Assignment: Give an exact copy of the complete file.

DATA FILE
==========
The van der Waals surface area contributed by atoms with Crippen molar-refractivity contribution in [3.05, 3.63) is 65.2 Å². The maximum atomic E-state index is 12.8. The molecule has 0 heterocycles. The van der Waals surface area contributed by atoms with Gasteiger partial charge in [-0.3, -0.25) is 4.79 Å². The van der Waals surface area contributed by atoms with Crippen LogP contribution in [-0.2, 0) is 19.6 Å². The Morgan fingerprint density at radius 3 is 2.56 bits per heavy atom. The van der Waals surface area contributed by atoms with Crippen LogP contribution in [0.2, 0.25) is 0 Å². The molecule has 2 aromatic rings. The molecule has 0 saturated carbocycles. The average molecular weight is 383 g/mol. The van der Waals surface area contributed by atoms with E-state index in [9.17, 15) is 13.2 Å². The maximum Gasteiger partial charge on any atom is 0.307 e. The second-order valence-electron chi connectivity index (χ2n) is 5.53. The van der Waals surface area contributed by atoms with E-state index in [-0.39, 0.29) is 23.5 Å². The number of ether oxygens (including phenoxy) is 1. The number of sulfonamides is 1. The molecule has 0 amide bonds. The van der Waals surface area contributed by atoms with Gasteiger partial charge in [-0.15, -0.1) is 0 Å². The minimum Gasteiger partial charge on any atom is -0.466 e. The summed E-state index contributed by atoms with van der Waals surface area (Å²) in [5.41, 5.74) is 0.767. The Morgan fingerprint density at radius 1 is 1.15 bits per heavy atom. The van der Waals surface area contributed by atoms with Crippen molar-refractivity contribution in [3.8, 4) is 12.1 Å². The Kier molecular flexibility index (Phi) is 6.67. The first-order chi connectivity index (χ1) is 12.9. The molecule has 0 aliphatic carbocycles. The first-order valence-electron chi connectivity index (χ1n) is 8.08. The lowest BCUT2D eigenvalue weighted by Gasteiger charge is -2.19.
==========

The van der Waals surface area contributed by atoms with Crippen molar-refractivity contribution in [3.05, 3.63) is 65.2 Å². The maximum atomic E-state index is 12.8. The molecule has 0 heterocycles. The van der Waals surface area contributed by atoms with Gasteiger partial charge in [-0.3, -0.25) is 4.79 Å². The van der Waals surface area contributed by atoms with Crippen LogP contribution in [-0.2, 0) is 19.6 Å². The Morgan fingerprint density at radius 3 is 2.56 bits per heavy atom. The van der Waals surface area contributed by atoms with Crippen LogP contribution in [0.2, 0.25) is 0 Å². The molecule has 2 aromatic rings. The molecule has 0 saturated carbocycles. The average molecular weight is 383 g/mol. The van der Waals surface area contributed by atoms with E-state index in [9.17, 15) is 13.2 Å². The maximum Gasteiger partial charge on any atom is 0.307 e. The second-order valence-electron chi connectivity index (χ2n) is 5.53. The van der Waals surface area contributed by atoms with E-state index in [-0.39, 0.29) is 23.5 Å². The number of ether oxygens (including phenoxy) is 1. The number of sulfonamides is 1. The molecule has 0 amide bonds. The van der Waals surface area contributed by atoms with Gasteiger partial charge in [-0.15, -0.1) is 0 Å². The minimum Gasteiger partial charge on any atom is -0.466 e. The summed E-state index contributed by atoms with van der Waals surface area (Å²) in [5.41, 5.74) is 0.767. The Morgan fingerprint density at radius 1 is 1.15 bits per heavy atom. The van der Waals surface area contributed by atoms with Crippen molar-refractivity contribution in [3.8, 4) is 12.1 Å². The Kier molecular flexibility index (Phi) is 6.67. The first-order chi connectivity index (χ1) is 12.9. The molecule has 0 aliphatic carbocycles. The first-order valence-electron chi connectivity index (χ1n) is 8.08. The lowest BCUT2D eigenvalue weighted by Gasteiger charge is -2.19.